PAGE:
In the past, organising inside the Labour Party was seen as a slightly cloak and dagger affair. When the Labour Party bureaucracy expelled leftwing activists in past decades, many on went further underground, organising in semi-secrecy. Now, Momentum is doing the exact opposite. 

The emphasis of the Corbyn campaign is on making its strategy, volunteer hubs and events listings as open and accessible as possible. Interactive maps will allow local activists to advertise hundreds of events, and then contact people in their area. When they gather to phonebank in they will be using a custom-built web app which will enable tens of thousands of callers to ring hundreds of thousands of numbers, from wherever they are.

As Momentum has learned to its cost, there is a trade-off between a campaign’s openness and its ability to stage manage events. But in the new politics of the Labour party, in which both the numbers of interested people and the capacity to connect with them directly are increasing exponentially, there is simply no contest. In order to win the next general election, Labour will have to master these tactics on a much bigger scale. The leadership election is the road test. 

Even many moderates seem to accept that the days of simply triangulating towards the centre and getting cozy with the Murdoch press are over. Labour needs to reach people and communities directly with an ambitious digital strategy and an army of self-organising activists. It is this kind of mass politics that delivered a "no" vote in Greece’s referendum on the terms of the Eurozone bailout last summer – defying pretty much the whole of the media, business and political establishment.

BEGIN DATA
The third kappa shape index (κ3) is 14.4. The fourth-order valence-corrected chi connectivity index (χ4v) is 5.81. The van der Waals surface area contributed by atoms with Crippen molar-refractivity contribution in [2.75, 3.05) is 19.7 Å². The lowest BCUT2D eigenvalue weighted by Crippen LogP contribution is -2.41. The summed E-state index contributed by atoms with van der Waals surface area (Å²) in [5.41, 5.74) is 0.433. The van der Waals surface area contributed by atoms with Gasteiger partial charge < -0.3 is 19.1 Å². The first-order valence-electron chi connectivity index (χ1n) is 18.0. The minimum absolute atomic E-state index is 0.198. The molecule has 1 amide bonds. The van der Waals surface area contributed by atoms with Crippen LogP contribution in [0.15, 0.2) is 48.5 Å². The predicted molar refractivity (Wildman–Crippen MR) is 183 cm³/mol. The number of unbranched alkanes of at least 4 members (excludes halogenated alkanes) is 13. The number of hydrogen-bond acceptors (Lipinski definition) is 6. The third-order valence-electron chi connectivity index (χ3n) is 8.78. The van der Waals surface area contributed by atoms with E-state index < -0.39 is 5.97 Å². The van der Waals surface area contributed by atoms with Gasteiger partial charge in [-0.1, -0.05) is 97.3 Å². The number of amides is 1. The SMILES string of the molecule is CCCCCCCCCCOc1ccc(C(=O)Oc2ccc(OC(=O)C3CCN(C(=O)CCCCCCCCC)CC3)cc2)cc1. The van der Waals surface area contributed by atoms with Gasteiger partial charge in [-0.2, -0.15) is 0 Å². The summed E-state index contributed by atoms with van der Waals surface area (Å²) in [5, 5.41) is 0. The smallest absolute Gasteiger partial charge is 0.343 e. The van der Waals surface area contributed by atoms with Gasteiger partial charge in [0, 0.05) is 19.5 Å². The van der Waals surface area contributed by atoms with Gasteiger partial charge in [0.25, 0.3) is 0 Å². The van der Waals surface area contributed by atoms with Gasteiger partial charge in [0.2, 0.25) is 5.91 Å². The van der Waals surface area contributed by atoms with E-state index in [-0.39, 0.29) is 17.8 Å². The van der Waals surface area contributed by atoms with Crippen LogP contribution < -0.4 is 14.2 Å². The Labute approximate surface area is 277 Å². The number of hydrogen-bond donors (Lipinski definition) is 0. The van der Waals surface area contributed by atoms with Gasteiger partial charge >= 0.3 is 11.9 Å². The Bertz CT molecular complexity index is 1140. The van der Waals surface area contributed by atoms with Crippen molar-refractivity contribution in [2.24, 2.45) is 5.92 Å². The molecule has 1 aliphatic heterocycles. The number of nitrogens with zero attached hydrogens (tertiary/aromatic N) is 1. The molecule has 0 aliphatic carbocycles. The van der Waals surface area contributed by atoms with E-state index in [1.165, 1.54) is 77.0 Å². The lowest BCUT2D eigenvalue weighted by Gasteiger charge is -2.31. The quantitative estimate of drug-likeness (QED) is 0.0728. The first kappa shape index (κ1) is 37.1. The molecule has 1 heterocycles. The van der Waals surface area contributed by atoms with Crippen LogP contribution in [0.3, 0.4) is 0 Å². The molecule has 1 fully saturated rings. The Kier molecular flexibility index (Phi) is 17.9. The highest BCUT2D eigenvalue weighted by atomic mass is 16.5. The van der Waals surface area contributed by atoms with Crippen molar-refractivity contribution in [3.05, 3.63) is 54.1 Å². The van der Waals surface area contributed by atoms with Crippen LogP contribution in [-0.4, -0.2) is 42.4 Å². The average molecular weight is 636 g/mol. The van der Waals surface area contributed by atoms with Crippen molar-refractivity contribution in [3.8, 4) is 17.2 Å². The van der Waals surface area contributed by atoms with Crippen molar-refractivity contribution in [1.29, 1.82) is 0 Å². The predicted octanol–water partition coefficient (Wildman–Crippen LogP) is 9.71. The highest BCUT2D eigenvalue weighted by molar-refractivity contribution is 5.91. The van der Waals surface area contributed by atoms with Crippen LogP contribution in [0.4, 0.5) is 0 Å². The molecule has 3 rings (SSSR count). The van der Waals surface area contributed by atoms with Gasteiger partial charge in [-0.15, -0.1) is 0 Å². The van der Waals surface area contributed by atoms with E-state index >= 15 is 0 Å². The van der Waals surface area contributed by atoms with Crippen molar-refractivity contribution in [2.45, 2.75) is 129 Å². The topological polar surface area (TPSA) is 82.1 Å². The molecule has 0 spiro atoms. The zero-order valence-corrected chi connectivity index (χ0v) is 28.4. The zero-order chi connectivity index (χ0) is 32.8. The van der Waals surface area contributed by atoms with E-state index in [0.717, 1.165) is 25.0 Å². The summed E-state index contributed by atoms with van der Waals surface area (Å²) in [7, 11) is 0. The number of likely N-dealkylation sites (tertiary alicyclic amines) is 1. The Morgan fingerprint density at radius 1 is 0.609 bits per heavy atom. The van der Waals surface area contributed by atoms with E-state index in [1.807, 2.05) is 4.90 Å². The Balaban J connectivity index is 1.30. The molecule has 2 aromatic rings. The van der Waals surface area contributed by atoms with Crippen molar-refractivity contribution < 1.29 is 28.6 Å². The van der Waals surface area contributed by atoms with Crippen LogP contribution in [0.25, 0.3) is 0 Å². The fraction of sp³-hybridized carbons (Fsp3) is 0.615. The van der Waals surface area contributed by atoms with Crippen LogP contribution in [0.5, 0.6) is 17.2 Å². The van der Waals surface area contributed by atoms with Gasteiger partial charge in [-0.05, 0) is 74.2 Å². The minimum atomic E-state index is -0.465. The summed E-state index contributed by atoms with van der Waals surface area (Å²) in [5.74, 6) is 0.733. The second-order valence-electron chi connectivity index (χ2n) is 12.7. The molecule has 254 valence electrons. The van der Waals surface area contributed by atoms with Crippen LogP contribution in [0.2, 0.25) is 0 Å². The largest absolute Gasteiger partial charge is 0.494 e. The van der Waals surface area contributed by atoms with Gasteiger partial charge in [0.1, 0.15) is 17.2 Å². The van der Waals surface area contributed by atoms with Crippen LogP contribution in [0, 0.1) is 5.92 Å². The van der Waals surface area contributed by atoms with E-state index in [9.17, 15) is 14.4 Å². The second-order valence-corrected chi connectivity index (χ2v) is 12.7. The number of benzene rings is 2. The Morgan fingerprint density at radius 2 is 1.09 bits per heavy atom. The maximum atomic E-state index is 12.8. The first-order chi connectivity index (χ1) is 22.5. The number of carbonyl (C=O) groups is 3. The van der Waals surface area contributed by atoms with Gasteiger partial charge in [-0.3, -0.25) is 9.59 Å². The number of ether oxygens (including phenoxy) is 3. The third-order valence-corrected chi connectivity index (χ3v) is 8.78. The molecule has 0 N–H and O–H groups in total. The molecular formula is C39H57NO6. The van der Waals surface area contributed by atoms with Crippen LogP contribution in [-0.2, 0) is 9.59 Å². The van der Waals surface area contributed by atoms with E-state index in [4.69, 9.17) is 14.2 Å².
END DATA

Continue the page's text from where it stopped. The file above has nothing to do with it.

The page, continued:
The problem for Corbyn's challenger, Owen Smith, is that many of his backers have an open problem with this type of mass politics. Rather than investigate allegations of abuse, they have supported the suspension of CLPs. Rather than seeing the heightened emotions that come with mass mobilisations as side-effects which needs to be controlled, they have sought to joins unconnected acts of harassment, in order to smear Jeremy Corbyn. The MP Ben Bradshaw has even seemed to accuse Momentum of organising a conspiracy to physically attack Labour MPs.

The real conspiracy is much bigger than that. Hundreds of thousands of people are arriving, enthusiastic and determined, into the Labour party. These people, and their ability to convince the communities of which they are a part, threaten Britain’s political equilibrium, both the Conservatives and the Labour establishment. When the greatest hope for Labour becomes your greatest nightmare, you have good call to feel alarmed.